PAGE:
Winter Classically The Same

2011 Winter Classic

Winter Classically The Same


Winter Classically The Same


“It’s a rollocking scene in Buffalo, New York as the NHL has taken it outside! This is Ralph Wilson Stadium. Where the Pittsburgh Penguins and Buffalo Sabres are set to play on a rink constructed atop the Buffalo Bills football field and more than 73,000 are here to witness it…in a game they’re calling ‘The Winter Classic.’” – Bob Costas, NBC – January 1, 2008

Don’t we all remember that? You woke up on January 1, 2008 hungover from last night’s festivities and remembered, “that’s right, the Penguins have that Buffalo outdoor game today.”

You weren’t alone. The NHL in an uncharacteristic move took a risk. They knew full-well that New Year’s Day belongs to college football. If you don’t take a shot at the King, the NFL you also don’t take a shot at the prince, the NCAA. If you do – you best not miss.

They didn’t.

Although they didn’t infringe too much on college football, the 2008 Winter Classic garnered a 2.6 rating and 5 share, the highest rating for a regular season NHL game since 1996. They may not have eclipsed college football, but they shoved their way into the lexicon.

So there it was, the NHL took a risk, put their poster boy front and center and suddenly, they were in the national conversation.

Ten years later, has the NHL taken over New Years Day with the Winter Classic? Far from it.

Let’s break down just the Winter Classic of the last ten years:

2008: Pittsburgh vs. Buffalo
2009: Detroit vs. Chicago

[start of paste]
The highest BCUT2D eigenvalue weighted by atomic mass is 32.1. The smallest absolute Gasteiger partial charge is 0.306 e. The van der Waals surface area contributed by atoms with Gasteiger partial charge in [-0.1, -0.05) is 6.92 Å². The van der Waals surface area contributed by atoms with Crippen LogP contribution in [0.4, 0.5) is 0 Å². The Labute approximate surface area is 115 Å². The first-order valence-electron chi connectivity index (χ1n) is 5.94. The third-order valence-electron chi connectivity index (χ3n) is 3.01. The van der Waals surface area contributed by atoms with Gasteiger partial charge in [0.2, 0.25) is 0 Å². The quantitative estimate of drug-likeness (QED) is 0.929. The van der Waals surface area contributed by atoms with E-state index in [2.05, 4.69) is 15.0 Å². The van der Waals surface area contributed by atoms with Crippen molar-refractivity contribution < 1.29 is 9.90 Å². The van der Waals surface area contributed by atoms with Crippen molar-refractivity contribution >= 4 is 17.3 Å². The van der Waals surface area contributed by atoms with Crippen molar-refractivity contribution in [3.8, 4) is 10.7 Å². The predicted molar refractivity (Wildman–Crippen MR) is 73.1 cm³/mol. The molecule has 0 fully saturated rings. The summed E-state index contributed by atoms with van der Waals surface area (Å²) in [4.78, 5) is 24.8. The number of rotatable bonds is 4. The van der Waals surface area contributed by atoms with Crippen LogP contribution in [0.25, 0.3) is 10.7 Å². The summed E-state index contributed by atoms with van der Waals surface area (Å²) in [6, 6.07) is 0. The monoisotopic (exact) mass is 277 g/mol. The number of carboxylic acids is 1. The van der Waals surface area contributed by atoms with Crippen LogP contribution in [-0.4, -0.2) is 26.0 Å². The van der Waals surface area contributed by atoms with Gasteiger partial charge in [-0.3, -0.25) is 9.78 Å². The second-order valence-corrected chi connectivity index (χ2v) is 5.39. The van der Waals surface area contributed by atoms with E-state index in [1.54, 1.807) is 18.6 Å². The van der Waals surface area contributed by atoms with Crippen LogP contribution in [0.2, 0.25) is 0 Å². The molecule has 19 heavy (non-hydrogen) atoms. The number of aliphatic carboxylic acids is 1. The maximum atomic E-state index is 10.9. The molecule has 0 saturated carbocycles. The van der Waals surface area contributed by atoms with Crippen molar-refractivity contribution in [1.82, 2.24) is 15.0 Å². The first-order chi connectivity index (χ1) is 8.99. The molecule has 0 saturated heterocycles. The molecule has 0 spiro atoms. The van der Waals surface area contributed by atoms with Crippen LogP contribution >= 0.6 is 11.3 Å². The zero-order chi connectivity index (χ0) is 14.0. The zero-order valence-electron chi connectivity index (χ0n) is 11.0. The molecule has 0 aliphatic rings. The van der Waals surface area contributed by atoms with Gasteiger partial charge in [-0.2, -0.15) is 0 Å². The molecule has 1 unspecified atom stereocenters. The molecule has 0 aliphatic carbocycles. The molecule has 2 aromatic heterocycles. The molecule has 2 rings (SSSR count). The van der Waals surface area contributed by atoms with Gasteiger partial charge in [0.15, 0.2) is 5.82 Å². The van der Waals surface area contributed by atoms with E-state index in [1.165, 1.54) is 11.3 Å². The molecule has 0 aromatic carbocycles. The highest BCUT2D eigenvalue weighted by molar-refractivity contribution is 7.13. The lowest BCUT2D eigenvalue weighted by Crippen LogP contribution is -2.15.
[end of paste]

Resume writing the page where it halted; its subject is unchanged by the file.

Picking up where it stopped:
2010: Philadelphia vs. Boston
2011: Pittsburgh vs. Washington
2012: New York Rangers vs. Philadelphia
2013: No game, rescheduled for 2014
2014: Toronto vs. Detroit
2015: Chicago vs. Washington
2016: Montreal vs. Boston
2017: Chicago vs. St. Louis
2018: New York Rangers vs. Buffalo
2019: Boston vs. Chicago

Toronto: 1
Montreal: 1
St. Louis: 1
Washington: 2
Pittsburgh: 2
Philadelphia: 2
Buffalo: 2
Rangers: 2
Boston: 3
Chicago: 4

Ten years in and only ten teams have seen these nine games. In a classic NHL move, after taking a big leap with the Winter Classic, they instantly retreated to playing it safe.

Take a look at the teams that have been in the event. They’re all safe, popular television markets. The league will pay the lip service about wanting to grow the game and expand the game, but outside of the Stanley Cup Final, they’ve retreated to safe, established markets for their signature event. Sure, that will bring in ad revenue on NBC and NBCSN, but grow the game? How many people are ready to watch Boston in their third and Chicago in their fourth Winter Classic come New Years Day 2019? I’m not.

Watering Down the Spectacle